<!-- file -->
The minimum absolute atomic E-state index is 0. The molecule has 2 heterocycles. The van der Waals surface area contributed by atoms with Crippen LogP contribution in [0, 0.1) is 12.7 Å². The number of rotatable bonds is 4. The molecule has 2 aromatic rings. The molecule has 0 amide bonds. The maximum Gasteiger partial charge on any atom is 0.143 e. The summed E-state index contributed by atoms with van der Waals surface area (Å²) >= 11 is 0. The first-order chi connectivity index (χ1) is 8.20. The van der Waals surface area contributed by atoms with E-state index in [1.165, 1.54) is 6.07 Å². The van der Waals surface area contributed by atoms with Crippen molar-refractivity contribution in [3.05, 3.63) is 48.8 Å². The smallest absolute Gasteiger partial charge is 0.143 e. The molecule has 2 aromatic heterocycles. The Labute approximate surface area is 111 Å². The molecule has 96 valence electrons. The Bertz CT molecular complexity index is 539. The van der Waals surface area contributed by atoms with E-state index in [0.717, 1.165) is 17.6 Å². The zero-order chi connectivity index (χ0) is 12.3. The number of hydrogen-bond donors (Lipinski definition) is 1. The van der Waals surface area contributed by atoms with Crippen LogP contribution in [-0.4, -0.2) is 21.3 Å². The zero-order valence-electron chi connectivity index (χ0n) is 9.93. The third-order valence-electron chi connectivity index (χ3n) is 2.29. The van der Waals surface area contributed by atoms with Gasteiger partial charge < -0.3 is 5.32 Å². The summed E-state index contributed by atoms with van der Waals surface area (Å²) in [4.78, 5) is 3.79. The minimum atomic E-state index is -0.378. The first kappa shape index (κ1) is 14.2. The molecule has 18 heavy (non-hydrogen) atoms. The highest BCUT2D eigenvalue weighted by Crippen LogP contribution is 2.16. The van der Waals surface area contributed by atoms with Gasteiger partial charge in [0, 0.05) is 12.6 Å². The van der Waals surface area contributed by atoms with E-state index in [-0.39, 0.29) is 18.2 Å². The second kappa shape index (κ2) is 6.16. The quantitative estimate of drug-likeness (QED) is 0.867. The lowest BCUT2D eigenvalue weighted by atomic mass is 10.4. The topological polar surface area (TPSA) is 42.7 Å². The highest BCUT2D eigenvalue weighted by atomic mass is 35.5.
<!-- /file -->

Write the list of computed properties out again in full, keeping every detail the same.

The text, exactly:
The minimum absolute atomic E-state index is 0. The molecule has 2 heterocycles. The van der Waals surface area contributed by atoms with Crippen LogP contribution in [0, 0.1) is 12.7 Å². The number of rotatable bonds is 4. The molecule has 2 aromatic rings. The molecule has 0 amide bonds. The maximum Gasteiger partial charge on any atom is 0.143 e. The summed E-state index contributed by atoms with van der Waals surface area (Å²) >= 11 is 0. The first-order chi connectivity index (χ1) is 8.20. The van der Waals surface area contributed by atoms with E-state index in [1.165, 1.54) is 6.07 Å². The van der Waals surface area contributed by atoms with Crippen molar-refractivity contribution in [3.05, 3.63) is 48.8 Å². The smallest absolute Gasteiger partial charge is 0.143 e. The molecule has 2 aromatic heterocycles. The Labute approximate surface area is 111 Å². The molecule has 96 valence electrons. The Bertz CT molecular complexity index is 539. The van der Waals surface area contributed by atoms with E-state index in [0.717, 1.165) is 17.6 Å². The zero-order chi connectivity index (χ0) is 12.3. The number of hydrogen-bond donors (Lipinski definition) is 1. The van der Waals surface area contributed by atoms with Crippen LogP contribution in [-0.4, -0.2) is 21.3 Å². The zero-order valence-electron chi connectivity index (χ0n) is 9.93. The third-order valence-electron chi connectivity index (χ3n) is 2.29. The van der Waals surface area contributed by atoms with Gasteiger partial charge < -0.3 is 5.32 Å². The summed E-state index contributed by atoms with van der Waals surface area (Å²) in [4.78, 5) is 3.79. The minimum atomic E-state index is -0.378. The first kappa shape index (κ1) is 14.2. The molecule has 18 heavy (non-hydrogen) atoms. The highest BCUT2D eigenvalue weighted by Crippen LogP contribution is 2.16. The van der Waals surface area contributed by atoms with Gasteiger partial charge in [0, 0.05) is 12.6 Å². The van der Waals surface area contributed by atoms with E-state index in [-0.39, 0.29) is 18.2 Å². The second kappa shape index (κ2) is 6.16. The quantitative estimate of drug-likeness (QED) is 0.867. The lowest BCUT2D eigenvalue weighted by atomic mass is 10.4. The topological polar surface area (TPSA) is 42.7 Å². The highest BCUT2D eigenvalue weighted by atomic mass is 35.5.